Writing this feature for The Irish Times was a dream come true for me. I’ve always been interested in the diverging experiences of the LGBTQ+ community, and as somebody who grew up in a rural area myself, I was interested to find out what others made of that experience.
I had the absolute pleasure of speaking to Will Keane, a gay man from Roscommon, Ruth Tynan, a lesbian from Meath, Aoife Martin, a trans woman from Louth, and Day, a non-binary person from Tipperary. Below is an excerpt from the article.
Living in a rural area isn’t easy at the best of times. Lack of public transport, social opportunities or access to third-level education can make some people itch to leave in search of more. But that experience is even more complicated when you are lesbian, gay, bisexual or transgender.
Coming to terms with your identity in a small town or village – and eventually coming out or transitioning – can be enormously challenging. As a result, many LGBT people flee to cities at the first available opportunity, and don’t look back.
But this isn’t the full picture. Plenty of other LGBT people opt to remain living in rural areas, or decide to return later in life. Their experiences are complex and multifaceted; many are happy living in rural areas, and have created support networks for themselves, while others are waiting for their chance to escape to an urban centre.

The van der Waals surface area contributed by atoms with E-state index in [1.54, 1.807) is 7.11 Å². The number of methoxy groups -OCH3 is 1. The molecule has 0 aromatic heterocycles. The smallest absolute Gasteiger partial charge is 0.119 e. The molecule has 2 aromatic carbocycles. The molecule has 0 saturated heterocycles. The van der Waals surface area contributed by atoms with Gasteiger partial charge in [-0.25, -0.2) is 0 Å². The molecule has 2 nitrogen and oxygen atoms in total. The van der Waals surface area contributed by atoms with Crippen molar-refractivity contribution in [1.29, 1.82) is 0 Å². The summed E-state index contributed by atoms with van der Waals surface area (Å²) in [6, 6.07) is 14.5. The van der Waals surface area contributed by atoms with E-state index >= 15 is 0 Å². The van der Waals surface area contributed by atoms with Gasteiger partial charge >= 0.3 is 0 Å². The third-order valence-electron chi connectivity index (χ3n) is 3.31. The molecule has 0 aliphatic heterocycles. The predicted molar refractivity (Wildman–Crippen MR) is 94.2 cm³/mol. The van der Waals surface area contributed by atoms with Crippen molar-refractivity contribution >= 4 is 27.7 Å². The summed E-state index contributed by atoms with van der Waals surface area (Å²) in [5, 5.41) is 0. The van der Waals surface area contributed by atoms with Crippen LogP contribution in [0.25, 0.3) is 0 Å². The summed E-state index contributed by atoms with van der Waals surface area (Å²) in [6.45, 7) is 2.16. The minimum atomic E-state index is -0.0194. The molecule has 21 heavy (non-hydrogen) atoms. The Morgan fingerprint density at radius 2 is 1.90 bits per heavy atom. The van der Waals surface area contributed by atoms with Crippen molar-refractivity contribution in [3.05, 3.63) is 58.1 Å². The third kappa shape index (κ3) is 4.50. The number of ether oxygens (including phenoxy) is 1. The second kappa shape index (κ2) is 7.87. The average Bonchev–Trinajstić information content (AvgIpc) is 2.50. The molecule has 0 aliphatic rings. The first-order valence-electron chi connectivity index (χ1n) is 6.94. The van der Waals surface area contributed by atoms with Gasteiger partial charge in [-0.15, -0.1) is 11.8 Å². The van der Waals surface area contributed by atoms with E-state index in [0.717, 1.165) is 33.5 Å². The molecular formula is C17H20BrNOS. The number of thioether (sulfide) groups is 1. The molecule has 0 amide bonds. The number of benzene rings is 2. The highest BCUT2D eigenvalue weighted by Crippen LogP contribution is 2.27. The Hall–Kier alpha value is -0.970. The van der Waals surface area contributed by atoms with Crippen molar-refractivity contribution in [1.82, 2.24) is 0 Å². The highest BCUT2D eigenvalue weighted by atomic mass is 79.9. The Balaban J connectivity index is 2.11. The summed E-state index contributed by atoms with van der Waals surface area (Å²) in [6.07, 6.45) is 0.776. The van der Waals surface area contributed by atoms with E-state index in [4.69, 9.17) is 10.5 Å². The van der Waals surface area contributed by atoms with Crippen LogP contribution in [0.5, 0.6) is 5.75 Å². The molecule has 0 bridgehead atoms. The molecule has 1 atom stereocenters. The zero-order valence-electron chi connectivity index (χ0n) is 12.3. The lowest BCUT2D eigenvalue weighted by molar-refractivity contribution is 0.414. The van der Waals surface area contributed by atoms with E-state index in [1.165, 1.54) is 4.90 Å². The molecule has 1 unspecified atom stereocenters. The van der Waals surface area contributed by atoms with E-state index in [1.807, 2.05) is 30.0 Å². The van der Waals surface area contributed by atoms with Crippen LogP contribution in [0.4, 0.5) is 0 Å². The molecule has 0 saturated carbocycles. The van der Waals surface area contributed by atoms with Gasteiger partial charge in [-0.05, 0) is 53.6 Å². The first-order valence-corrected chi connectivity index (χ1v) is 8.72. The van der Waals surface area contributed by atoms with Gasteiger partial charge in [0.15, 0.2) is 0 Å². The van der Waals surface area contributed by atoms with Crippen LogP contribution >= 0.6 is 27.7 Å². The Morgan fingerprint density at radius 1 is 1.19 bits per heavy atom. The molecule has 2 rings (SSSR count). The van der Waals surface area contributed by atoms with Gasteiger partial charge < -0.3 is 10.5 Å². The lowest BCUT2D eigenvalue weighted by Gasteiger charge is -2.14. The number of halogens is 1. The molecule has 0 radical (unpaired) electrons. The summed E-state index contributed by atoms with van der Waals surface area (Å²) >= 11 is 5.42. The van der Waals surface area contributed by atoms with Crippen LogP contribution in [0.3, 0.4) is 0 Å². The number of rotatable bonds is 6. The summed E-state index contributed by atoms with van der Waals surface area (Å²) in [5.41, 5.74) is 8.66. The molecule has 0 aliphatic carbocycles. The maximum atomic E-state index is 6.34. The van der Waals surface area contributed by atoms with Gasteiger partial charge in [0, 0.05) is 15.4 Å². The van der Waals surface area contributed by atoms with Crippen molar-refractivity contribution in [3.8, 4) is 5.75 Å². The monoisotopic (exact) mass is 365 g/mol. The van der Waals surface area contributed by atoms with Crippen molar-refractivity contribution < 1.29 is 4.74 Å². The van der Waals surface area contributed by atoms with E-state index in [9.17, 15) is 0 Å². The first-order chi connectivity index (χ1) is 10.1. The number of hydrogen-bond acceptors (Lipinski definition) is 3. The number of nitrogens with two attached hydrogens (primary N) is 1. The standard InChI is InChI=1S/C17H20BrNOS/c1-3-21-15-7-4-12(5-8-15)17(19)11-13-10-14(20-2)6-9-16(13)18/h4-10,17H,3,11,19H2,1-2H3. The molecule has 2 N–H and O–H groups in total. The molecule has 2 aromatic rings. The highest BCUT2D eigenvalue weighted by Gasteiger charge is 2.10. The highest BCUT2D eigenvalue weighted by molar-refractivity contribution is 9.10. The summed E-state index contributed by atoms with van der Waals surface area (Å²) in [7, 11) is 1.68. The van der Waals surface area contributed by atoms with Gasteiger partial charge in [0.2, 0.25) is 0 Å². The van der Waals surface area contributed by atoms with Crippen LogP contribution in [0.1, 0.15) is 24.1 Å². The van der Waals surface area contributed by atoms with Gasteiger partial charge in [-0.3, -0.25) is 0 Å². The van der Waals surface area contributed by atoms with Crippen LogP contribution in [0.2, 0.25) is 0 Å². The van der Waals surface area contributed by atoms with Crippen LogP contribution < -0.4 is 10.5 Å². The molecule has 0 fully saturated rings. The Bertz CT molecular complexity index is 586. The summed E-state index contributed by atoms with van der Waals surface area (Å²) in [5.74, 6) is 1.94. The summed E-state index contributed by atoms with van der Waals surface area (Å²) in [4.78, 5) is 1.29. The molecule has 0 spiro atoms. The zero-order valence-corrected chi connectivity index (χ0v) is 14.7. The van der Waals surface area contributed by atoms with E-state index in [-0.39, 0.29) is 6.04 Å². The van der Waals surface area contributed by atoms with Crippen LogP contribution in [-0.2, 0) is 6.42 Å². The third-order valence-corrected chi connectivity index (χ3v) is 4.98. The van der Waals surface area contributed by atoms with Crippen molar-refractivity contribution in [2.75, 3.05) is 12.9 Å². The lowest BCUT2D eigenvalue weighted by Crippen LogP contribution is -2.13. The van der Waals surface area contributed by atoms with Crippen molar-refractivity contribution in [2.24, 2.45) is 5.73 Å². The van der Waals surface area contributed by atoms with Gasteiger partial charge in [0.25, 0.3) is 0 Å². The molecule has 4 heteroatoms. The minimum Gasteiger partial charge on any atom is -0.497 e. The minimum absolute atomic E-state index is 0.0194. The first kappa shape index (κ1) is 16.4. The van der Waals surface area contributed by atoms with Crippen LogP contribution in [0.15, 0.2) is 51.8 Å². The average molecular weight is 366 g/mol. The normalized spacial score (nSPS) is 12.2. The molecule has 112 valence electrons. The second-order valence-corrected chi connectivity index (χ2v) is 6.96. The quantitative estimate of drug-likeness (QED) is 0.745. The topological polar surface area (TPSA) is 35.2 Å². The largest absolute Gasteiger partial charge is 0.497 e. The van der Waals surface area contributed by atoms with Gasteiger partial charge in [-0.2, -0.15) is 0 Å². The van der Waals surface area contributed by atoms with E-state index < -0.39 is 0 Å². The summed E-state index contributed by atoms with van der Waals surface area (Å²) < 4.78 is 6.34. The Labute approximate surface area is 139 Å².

I relate to both of these experiences. I left Roscommon when I was 18, six years after I first realised I was gay. Two years later I came out. I saw Dublin as an escape, a place where I could finally be myself. But after five years in the city I’d had enough. I wanted to go home. I have now been back in Roscommon for more than a year – and, to my surprise, my sexuality has not been an issue or a talking point, as I once feared it would be.